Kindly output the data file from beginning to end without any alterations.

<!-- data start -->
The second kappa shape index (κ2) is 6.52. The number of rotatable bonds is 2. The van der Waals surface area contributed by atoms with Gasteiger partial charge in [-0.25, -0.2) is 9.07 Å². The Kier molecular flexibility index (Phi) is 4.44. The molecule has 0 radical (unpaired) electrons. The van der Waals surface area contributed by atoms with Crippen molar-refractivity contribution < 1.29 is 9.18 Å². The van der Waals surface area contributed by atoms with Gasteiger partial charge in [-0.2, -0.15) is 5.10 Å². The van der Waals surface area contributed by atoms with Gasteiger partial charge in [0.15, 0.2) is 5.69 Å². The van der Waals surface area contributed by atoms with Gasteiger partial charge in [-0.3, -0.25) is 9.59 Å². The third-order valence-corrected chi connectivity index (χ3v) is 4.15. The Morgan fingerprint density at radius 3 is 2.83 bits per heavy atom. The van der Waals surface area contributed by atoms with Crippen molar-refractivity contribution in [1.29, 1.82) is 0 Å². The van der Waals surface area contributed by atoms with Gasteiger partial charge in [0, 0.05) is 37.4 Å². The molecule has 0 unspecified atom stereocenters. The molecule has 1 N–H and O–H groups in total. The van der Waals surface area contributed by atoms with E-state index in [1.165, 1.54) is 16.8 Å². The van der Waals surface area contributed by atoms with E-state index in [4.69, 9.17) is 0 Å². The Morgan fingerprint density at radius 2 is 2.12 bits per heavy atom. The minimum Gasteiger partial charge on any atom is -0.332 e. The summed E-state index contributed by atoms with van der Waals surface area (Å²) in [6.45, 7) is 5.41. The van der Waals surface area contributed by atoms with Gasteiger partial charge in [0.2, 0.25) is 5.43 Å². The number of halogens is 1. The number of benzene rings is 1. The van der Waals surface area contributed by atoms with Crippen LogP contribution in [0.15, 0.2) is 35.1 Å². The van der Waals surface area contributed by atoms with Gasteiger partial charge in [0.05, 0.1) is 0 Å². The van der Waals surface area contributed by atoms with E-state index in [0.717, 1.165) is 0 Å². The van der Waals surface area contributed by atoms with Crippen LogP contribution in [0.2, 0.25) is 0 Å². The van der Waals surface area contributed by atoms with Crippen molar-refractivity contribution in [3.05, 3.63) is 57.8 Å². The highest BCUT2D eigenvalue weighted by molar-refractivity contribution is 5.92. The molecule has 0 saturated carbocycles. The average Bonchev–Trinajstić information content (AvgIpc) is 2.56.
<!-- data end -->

The second kappa shape index (κ2) is 6.52. The number of rotatable bonds is 2. The van der Waals surface area contributed by atoms with Gasteiger partial charge in [-0.25, -0.2) is 9.07 Å². The Kier molecular flexibility index (Phi) is 4.44. The molecule has 0 radical (unpaired) electrons. The van der Waals surface area contributed by atoms with Crippen molar-refractivity contribution < 1.29 is 9.18 Å². The van der Waals surface area contributed by atoms with Gasteiger partial charge in [-0.2, -0.15) is 5.10 Å². The van der Waals surface area contributed by atoms with Gasteiger partial charge in [0.15, 0.2) is 5.69 Å². The van der Waals surface area contributed by atoms with Gasteiger partial charge in [-0.3, -0.25) is 9.59 Å². The third-order valence-corrected chi connectivity index (χ3v) is 4.15. The Morgan fingerprint density at radius 3 is 2.83 bits per heavy atom. The van der Waals surface area contributed by atoms with Crippen molar-refractivity contribution in [1.29, 1.82) is 0 Å². The van der Waals surface area contributed by atoms with Gasteiger partial charge in [0, 0.05) is 37.4 Å². The molecule has 0 unspecified atom stereocenters. The molecule has 1 N–H and O–H groups in total. The van der Waals surface area contributed by atoms with E-state index in [1.165, 1.54) is 16.8 Å². The van der Waals surface area contributed by atoms with E-state index in [4.69, 9.17) is 0 Å². The Morgan fingerprint density at radius 2 is 2.12 bits per heavy atom. The minimum Gasteiger partial charge on any atom is -0.332 e. The summed E-state index contributed by atoms with van der Waals surface area (Å²) in [6.45, 7) is 5.41. The van der Waals surface area contributed by atoms with Gasteiger partial charge in [0.2, 0.25) is 5.43 Å². The number of halogens is 1. The number of benzene rings is 1. The van der Waals surface area contributed by atoms with Crippen LogP contribution in [0.15, 0.2) is 35.1 Å². The van der Waals surface area contributed by atoms with Gasteiger partial charge in [0.05, 0.1) is 0 Å². The van der Waals surface area contributed by atoms with E-state index in [0.717, 1.165) is 0 Å². The van der Waals surface area contributed by atoms with Crippen LogP contribution in [0.2, 0.25) is 0 Å². The van der Waals surface area contributed by atoms with Crippen molar-refractivity contribution in [3.05, 3.63) is 57.8 Å². The highest BCUT2D eigenvalue weighted by molar-refractivity contribution is 5.92. The molecule has 0 saturated carbocycles. The average Bonchev–Trinajstić information content (AvgIpc) is 2.56.